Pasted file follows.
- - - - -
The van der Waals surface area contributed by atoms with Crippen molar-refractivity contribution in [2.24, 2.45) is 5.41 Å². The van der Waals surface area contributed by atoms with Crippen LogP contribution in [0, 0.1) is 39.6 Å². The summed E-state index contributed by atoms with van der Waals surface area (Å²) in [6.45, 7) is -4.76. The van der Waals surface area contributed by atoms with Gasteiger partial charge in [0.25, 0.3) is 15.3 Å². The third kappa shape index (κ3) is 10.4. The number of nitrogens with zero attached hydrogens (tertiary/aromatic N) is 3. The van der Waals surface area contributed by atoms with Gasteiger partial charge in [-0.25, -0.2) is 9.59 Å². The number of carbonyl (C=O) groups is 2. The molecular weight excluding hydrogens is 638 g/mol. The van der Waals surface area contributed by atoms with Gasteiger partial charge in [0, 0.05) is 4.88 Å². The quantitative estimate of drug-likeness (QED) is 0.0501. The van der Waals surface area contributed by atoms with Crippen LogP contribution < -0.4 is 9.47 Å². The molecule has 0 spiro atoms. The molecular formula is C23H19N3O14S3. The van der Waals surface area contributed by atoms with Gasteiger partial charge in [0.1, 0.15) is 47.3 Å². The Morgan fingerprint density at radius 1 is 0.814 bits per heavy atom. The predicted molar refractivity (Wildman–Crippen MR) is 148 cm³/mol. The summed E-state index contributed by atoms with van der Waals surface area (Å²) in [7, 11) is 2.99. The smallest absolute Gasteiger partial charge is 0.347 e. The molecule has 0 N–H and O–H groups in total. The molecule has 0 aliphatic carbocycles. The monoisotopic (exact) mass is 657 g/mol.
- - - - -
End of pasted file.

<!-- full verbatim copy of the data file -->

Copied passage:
The van der Waals surface area contributed by atoms with Crippen molar-refractivity contribution in [2.24, 2.45) is 5.41 Å². The van der Waals surface area contributed by atoms with Crippen LogP contribution in [0, 0.1) is 39.6 Å². The summed E-state index contributed by atoms with van der Waals surface area (Å²) in [6.45, 7) is -4.76. The van der Waals surface area contributed by atoms with Gasteiger partial charge in [0.25, 0.3) is 15.3 Å². The third kappa shape index (κ3) is 10.4. The number of nitrogens with zero attached hydrogens (tertiary/aromatic N) is 3. The van der Waals surface area contributed by atoms with Gasteiger partial charge in [-0.25, -0.2) is 9.59 Å². The number of carbonyl (C=O) groups is 2. The molecular weight excluding hydrogens is 638 g/mol. The van der Waals surface area contributed by atoms with Gasteiger partial charge in [0, 0.05) is 4.88 Å². The quantitative estimate of drug-likeness (QED) is 0.0501. The van der Waals surface area contributed by atoms with Crippen LogP contribution < -0.4 is 9.47 Å². The molecule has 0 spiro atoms. The molecular formula is C23H19N3O14S3. The van der Waals surface area contributed by atoms with Gasteiger partial charge in [0.1, 0.15) is 47.3 Å². The Morgan fingerprint density at radius 1 is 0.814 bits per heavy atom. The predicted molar refractivity (Wildman–Crippen MR) is 148 cm³/mol. The summed E-state index contributed by atoms with van der Waals surface area (Å²) in [7, 11) is 2.99. The smallest absolute Gasteiger partial charge is 0.347 e. The molecule has 0 N–H and O–H groups in total. The molecule has 0 aliphatic carbocycles. The monoisotopic (exact) mass is 657 g/mol.